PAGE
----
The Robin Hood's Bay farmhouse B&B owners who found the Beast from the East more challenging than the pandemic

When the Beast from the East wreaked havoc on the Yorkshire coastline in February 2018 the tiny hamlet of Raw, near Robin Hood’s Bay, found itself aptly named.

The couple had no experience of farming before they bought their Dexter cattle

It is a time that pedigree cattle breeders and bed and breakfast accommodation owners Alan and Jan Adams recall all too well.

Jan said their holiday business has suffered due to the pandemic, but that nothing compares to that time of gale force winds and heavy snowfall.

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“We had a quite spectacular view of it arriving as we look out directly across the North Sea and could see the dramatic cloud formation as it approached. It really was quite frightening when it hit. Everything shook.

Jan collecting eggs

“It was so cold when it came that our water froze and our pump broke to pump the water from our spring. We were constantly carrying buckets of water from the spring to make sure our cattle were looked after properly.

“Dexters are a very hardy, native breed and rather like Highland cattle stay out in all kinds of weather, all year round, as they possess a shaggy outer coat and an under coat which helps keep them warm in winter, but they still need water like the rest of us.

“On maps we have the 600ft contour going through our gateway and we are above the snow line, so we always get snow in winter while just down below in Fylingthorpe you can usually see green fields.

“It was all white for that week. Fortunately, we also have lots of big hedgerows that provided the cattle with shelter.”

Jan Adams serving breakfast

Alan and Jan came to Skerry Hall Farm 22 years ago having initially moved to Sleights from north Nottinghamshire. Jan’s father had family in the area, and she had visited regularly with her parents.

The farming world was new to the couple, but over the past two decades they have made an impact on the Dexter breed, have successfully sold their beef and six years ago started taking in guests for their bed and breakfast letting rooms.

Jan said the North Yorkshire coast and countryside was where she always wanted to be and that farming came about as a result of their purchase.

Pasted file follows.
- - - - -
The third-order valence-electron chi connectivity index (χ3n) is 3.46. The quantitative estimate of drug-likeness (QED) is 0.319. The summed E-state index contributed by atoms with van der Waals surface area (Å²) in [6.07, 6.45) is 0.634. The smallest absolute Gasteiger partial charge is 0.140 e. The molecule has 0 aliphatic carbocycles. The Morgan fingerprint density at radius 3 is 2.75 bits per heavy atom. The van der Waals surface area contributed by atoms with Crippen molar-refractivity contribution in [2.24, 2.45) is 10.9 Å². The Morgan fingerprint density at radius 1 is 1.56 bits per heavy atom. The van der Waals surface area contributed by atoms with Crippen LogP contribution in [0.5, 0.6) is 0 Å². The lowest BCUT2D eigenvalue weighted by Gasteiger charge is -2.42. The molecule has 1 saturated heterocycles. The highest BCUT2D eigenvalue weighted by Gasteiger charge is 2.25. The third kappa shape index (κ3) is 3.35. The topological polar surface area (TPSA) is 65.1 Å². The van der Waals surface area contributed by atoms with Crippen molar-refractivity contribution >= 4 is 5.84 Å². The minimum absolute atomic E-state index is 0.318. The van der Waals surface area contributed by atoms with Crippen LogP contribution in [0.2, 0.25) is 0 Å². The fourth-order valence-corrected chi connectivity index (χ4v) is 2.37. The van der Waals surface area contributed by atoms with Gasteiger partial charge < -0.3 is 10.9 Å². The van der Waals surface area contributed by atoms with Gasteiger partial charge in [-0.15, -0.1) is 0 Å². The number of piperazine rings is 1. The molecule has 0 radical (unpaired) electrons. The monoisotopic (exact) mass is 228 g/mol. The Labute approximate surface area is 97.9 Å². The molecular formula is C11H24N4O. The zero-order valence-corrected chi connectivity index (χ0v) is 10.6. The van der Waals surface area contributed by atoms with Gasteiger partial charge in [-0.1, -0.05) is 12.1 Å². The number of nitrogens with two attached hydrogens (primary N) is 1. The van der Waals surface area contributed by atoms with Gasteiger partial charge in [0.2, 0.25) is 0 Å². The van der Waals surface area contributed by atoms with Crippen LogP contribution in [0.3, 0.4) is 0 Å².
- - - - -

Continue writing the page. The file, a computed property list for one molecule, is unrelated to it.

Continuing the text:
“I’d always thought of this part of the world as my real home and when we bought Skerry Hall we also took on 25 acres of land, predominantly all hillside land and all high up.

“We started what was to become our Skerry herd of Dexter cattle by purchasing two cows and two calves through a contact with renowned pedigree Dexter breeder Penny Hodgson of Easingwold in 2004.

“Penny told us that having Dexters would become infectious and she was right.

“She gave us great advice and organised a bull for us to hire and then we bought one from her. Gradually, we bought in more good quality stock and began breeding our Skerry herd, which is now in the Dexter society handbook.”

The herd grew and Alan and Jan began selling Dexter cattle to other breeders and retailing their beef at farmers’ markets.

Alan, who worked in local government for 40 years until retiring 15 years ago, said it had been a steep learning curve.

“I’d never sat on a tractor, let alone drive one, but we got up to a herd of just under 50 at one time, with 17 breeding females.

“One of our greatest joys has been in providing others with cattle to start their own Dexter herds as we did and offering advice the way Penny did for us.

“Dexter beef is well known for its taste, which comes about from the cattle being slow maturing and grass reared. We have always taken our beef animals through to three years old. The marbling of the beef is exceptional and there has been research recently that shows scientifically that it has constituents that make it taste differently to other breeds.

“We have always cut out the middle man and sold directly. We started with the Murton Farmers Market at York livestock centre and we were at the very first Food Lovers Market in Malton and their May Festivals.

“Tom Parker-Bowles was our first customer the second year we attended. He came especially for a rib of beef as he said he’d missed out the year before.”

In recent years Alan and Jan have brought down their cattle numbers and have concentrated more on the holiday accommodation, converting part of their attached 17th century stable and cowshed that had been used for storage for many years to three letting rooms and the breakfast room.

Jan makes her own jams, marmalades, flapjacks and bakes cakes for their guests. She said this was meant to be their major source of income now rather than the cattle.

“Covid has intervened, but we have been open when we could be and we are back open from Monday next week if all goes according to plan.

"It has been a tough year, but both Alan and I are now retired and have our pensions.

“Our guests are predominantly in the older age range and they come here for the peace and quiet, for the walking and the wildlife. Some couples will spend hours in the garden with their binoculars, spotting all the different birds.”

Alan is secretary and plays for the Fylingthorpe quoits club. He said he and Jan both feel very fortunate to be living where they do and that their local community is very important to them.

“Jan and I enjoy meeting our guests and we have great friendships close by. Living here is secluded but not isolated.

“We probably know more people around us than some who live on a street with lots of houses.”

Alan and Jan’s reduced Dexter herd still includes two of their early purchases 17 years ago. Jan said they owe them nothing and have earned a happy retirement.

“Blossom is 19 and is the matriarch. Bramble was one of our first calves. They will stay here no matter what.”